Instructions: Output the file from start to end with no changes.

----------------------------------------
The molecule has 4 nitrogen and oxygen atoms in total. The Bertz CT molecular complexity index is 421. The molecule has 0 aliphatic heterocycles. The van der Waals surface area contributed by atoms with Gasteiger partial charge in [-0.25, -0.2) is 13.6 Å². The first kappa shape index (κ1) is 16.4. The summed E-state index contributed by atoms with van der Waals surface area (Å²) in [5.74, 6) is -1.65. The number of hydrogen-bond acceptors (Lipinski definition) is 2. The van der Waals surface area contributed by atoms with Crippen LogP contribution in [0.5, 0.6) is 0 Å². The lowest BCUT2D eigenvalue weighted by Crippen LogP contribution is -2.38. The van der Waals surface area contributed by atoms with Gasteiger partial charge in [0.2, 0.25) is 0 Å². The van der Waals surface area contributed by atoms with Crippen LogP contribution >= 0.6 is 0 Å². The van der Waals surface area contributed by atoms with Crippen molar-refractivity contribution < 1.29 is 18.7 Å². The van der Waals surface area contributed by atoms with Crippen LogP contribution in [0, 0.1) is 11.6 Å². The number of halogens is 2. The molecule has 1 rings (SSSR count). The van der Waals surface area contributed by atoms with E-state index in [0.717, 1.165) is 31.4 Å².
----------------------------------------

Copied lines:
The molecule has 4 nitrogen and oxygen atoms in total. The Bertz CT molecular complexity index is 421. The molecule has 0 aliphatic heterocycles. The van der Waals surface area contributed by atoms with Gasteiger partial charge in [-0.25, -0.2) is 13.6 Å². The first kappa shape index (κ1) is 16.4. The summed E-state index contributed by atoms with van der Waals surface area (Å²) in [5.74, 6) is -1.65. The number of hydrogen-bond acceptors (Lipinski definition) is 2. The van der Waals surface area contributed by atoms with Crippen LogP contribution in [0.5, 0.6) is 0 Å². The lowest BCUT2D eigenvalue weighted by Crippen LogP contribution is -2.38. The van der Waals surface area contributed by atoms with Gasteiger partial charge in [0.2, 0.25) is 0 Å². The van der Waals surface area contributed by atoms with Crippen LogP contribution >= 0.6 is 0 Å². The van der Waals surface area contributed by atoms with Crippen molar-refractivity contribution < 1.29 is 18.7 Å². The van der Waals surface area contributed by atoms with Crippen LogP contribution in [0, 0.1) is 11.6 Å². The number of halogens is 2. The molecule has 1 rings (SSSR count). The van der Waals surface area contributed by atoms with E-state index in [0.717, 1.165) is 31.4 Å².